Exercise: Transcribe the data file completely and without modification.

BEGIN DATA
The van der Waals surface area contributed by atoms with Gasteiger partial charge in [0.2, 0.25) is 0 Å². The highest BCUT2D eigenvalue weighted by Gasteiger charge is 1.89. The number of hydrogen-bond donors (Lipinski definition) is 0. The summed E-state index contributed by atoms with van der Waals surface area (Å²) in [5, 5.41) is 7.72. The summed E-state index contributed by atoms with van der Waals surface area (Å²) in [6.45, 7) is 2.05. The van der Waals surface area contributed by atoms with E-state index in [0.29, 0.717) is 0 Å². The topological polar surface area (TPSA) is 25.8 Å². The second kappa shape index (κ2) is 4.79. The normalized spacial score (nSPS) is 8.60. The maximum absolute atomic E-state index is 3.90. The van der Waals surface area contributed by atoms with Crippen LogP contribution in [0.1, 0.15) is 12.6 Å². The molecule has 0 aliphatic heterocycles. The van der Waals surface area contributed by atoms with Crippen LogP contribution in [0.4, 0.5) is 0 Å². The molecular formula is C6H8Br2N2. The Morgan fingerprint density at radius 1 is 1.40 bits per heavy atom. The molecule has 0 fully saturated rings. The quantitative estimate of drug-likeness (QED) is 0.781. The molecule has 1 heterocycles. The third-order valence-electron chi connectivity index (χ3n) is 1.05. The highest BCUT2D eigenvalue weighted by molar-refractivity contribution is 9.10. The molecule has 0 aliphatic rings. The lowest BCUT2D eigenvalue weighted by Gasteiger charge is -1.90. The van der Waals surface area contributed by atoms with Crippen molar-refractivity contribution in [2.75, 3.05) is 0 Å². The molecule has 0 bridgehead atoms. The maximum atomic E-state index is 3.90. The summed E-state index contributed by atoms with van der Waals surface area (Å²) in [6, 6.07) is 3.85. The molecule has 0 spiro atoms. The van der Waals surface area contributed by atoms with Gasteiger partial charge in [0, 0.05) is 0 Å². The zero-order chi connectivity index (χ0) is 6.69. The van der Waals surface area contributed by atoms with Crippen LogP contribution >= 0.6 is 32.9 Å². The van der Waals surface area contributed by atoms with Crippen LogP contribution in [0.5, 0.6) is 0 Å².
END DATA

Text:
The van der Waals surface area contributed by atoms with Gasteiger partial charge in [0.2, 0.25) is 0 Å². The highest BCUT2D eigenvalue weighted by Gasteiger charge is 1.89. The number of hydrogen-bond donors (Lipinski definition) is 0. The summed E-state index contributed by atoms with van der Waals surface area (Å²) in [5, 5.41) is 7.72. The summed E-state index contributed by atoms with van der Waals surface area (Å²) in [6.45, 7) is 2.05. The van der Waals surface area contributed by atoms with E-state index in [0.29, 0.717) is 0 Å². The topological polar surface area (TPSA) is 25.8 Å². The second kappa shape index (κ2) is 4.79. The normalized spacial score (nSPS) is 8.60. The maximum absolute atomic E-state index is 3.90. The van der Waals surface area contributed by atoms with Crippen LogP contribution in [0.1, 0.15) is 12.6 Å². The molecule has 0 aliphatic heterocycles. The van der Waals surface area contributed by atoms with Crippen LogP contribution in [0.4, 0.5) is 0 Å². The molecular formula is C6H8Br2N2. The Morgan fingerprint density at radius 1 is 1.40 bits per heavy atom. The molecule has 0 fully saturated rings. The quantitative estimate of drug-likeness (QED) is 0.781. The molecule has 1 heterocycles. The third-order valence-electron chi connectivity index (χ3n) is 1.05. The highest BCUT2D eigenvalue weighted by molar-refractivity contribution is 9.10. The molecule has 0 aliphatic rings. The lowest BCUT2D eigenvalue weighted by Gasteiger charge is -1.90. The van der Waals surface area contributed by atoms with Crippen molar-refractivity contribution in [2.75, 3.05) is 0 Å². The molecule has 0 bridgehead atoms. The maximum atomic E-state index is 3.90. The summed E-state index contributed by atoms with van der Waals surface area (Å²) in [6, 6.07) is 3.85. The molecule has 0 spiro atoms. The van der Waals surface area contributed by atoms with Gasteiger partial charge in [0, 0.05) is 0 Å². The zero-order chi connectivity index (χ0) is 6.69. The van der Waals surface area contributed by atoms with Crippen LogP contribution >= 0.6 is 32.9 Å². The van der Waals surface area contributed by atoms with Crippen LogP contribution in [0.5, 0.6) is 0 Å².